Your grandma was onto something when she healed your sicknesses and scrapes with things she had in her kitchen.
Roughly 73 per cent of Canadians regularly use natural health products, such as herbal products, homeopathic medicine and vitamins, Health Canada says, and alternative treatments are increasingly accepted in doctors' offices, the New York Times reports.
So why use natural remedies? Well, these convenient, low-cost and gentle, natural antidotes have a long tradition of healing. They can also reduce dependence on harsh antibiotics, naturopath Loch S. Chandler points out in the video above.
"What we're trying to do with these natural antibacterial products is to minimize the use of antibiotics to save them for when the person really needs it," he says.
Herbs and spices and foods such as turmeric, Oregon grape, honey and goldenseal can remedy sicknesses and scrapes, the video adds. Many others can help to heal everything from rashes to arthritis symptoms.
However, physicians have seen an increase in natural remedies’ harmful reactions, particularly when mixed with prescription drugs, notes an article on Canada.com. Always alert a doctor when a serious side effect or illness presents itself.
SEE: Check out how to harness the healing powers of a few natural remedies in the gallery below:
Aloe vera, commonly found as a potted plant in households, produces a gel used to treat skin ailments, such as mild burns, rashes and leg ulcers. The plant contains acemannan and aloin, which some researchers suspect could be helpful in treating cancer, TLC reports. How to use: Clean skin or wound thoroughly, break a branch off the plant, apply the juice inside to the skin and cover with a bandage.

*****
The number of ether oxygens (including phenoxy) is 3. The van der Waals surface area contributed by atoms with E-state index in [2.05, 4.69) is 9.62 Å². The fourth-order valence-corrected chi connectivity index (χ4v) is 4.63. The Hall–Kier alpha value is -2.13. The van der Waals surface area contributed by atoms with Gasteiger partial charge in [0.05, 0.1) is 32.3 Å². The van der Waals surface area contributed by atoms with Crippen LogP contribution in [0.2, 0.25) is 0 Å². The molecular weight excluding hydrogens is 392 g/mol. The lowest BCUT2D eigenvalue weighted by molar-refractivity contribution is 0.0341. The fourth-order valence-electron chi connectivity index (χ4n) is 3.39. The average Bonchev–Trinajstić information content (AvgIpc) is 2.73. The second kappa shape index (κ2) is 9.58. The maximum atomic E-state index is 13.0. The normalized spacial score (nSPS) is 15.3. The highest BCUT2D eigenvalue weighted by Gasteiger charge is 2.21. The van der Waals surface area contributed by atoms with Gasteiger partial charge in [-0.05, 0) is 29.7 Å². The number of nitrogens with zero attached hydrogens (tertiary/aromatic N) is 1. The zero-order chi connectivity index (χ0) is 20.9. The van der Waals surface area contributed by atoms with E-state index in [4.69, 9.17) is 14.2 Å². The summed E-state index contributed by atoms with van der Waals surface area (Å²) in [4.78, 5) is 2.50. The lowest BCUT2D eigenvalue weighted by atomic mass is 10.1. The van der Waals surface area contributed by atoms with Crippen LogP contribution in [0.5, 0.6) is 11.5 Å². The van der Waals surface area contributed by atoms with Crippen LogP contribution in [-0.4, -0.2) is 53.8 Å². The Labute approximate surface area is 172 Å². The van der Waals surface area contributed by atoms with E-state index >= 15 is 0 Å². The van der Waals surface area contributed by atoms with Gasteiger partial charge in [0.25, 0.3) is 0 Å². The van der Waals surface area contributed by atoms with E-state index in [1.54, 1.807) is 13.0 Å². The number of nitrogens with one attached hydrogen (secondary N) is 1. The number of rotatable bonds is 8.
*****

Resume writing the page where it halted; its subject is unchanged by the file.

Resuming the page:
It's not just for the Winnie the Pooh anymore -- unless he has bad skin, that is. A natural antibacterial, honey fights acne while helping skin retain moisture. How to use: Mix equal parts honey and yogurt to make a face mask, or apply it directly to blemishes, Daily Glow recommends.
Fresh ginger taken daily has been linked to increased circulation and reduced arthritis pain, Best Health says. Ginger comes in powder and capsule form, and can also be ingested as a tea or as a cooking ingredient. However, ginger can also act as a blood thinner, MSNBC reports, and excessive consumption can lead to adverse side effects, such as an upset stomach. How to use: In tea, add one teaspoon of grated ginger to boiling water. You can also slice it and add it to meals. Do not exceed 4g daily, or 1g during pregnancy, the University of Maryland Medical Center advises.
"The therapeutic advantages of turmeric and curcumin (its main active component) are almost too numerous to list," Andrew Weil, M.D. writes in The Huffington Post. It can aid digestion, has been found to protect the liver and stomach lining, may prevent heart disease and doctors have suggested the spice has the potential to kill cancer cells. How to use: The daily recommended dose for adults ranges from 1.5 to 3g of cut root, or 1 to 3g per day of powdered root, the University of Maryland Medical Center says.
Cranberries (and blueberries, for that matter) contain antioxidants that some believe may prevent urinary tract infections, Charles Patrick Davis, M.D. wrote on MedicineNet.com. Doctors still prefer to combat UTIs with a more effective low-dose antibiotic, however a daily antibiotic dose generally leads to a higher resistance over time, CNN says. How to use: The recommended dose is a 300 to 400 mg tablet twice a day, or roughly 240 ml of unsweetened cranberry juice, according to the American Academy of Family Physicians.